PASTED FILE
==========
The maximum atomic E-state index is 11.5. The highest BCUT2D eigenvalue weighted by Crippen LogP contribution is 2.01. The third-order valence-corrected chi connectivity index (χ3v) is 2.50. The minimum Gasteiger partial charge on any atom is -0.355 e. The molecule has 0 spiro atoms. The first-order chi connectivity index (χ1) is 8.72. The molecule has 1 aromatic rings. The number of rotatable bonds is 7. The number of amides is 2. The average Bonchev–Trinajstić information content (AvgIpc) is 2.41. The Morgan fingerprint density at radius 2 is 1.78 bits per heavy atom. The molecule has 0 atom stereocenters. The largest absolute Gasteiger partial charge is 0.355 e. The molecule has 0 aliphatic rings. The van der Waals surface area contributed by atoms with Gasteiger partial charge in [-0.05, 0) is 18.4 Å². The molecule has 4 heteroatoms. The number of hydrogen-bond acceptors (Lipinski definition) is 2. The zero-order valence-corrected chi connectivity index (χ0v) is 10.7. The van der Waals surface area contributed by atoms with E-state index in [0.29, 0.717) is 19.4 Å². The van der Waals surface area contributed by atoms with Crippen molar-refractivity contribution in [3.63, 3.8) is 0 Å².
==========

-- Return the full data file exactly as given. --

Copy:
The maximum atomic E-state index is 11.5. The highest BCUT2D eigenvalue weighted by Crippen LogP contribution is 2.01. The third-order valence-corrected chi connectivity index (χ3v) is 2.50. The minimum Gasteiger partial charge on any atom is -0.355 e. The molecule has 0 spiro atoms. The first-order chi connectivity index (χ1) is 8.72. The molecule has 1 aromatic rings. The number of rotatable bonds is 7. The number of amides is 2. The average Bonchev–Trinajstić information content (AvgIpc) is 2.41. The Morgan fingerprint density at radius 2 is 1.78 bits per heavy atom. The molecule has 0 atom stereocenters. The largest absolute Gasteiger partial charge is 0.355 e. The molecule has 0 aliphatic rings. The van der Waals surface area contributed by atoms with Gasteiger partial charge in [-0.05, 0) is 18.4 Å². The molecule has 4 heteroatoms. The number of hydrogen-bond acceptors (Lipinski definition) is 2. The zero-order valence-corrected chi connectivity index (χ0v) is 10.7. The van der Waals surface area contributed by atoms with E-state index in [0.29, 0.717) is 19.4 Å². The van der Waals surface area contributed by atoms with Crippen molar-refractivity contribution in [3.63, 3.8) is 0 Å².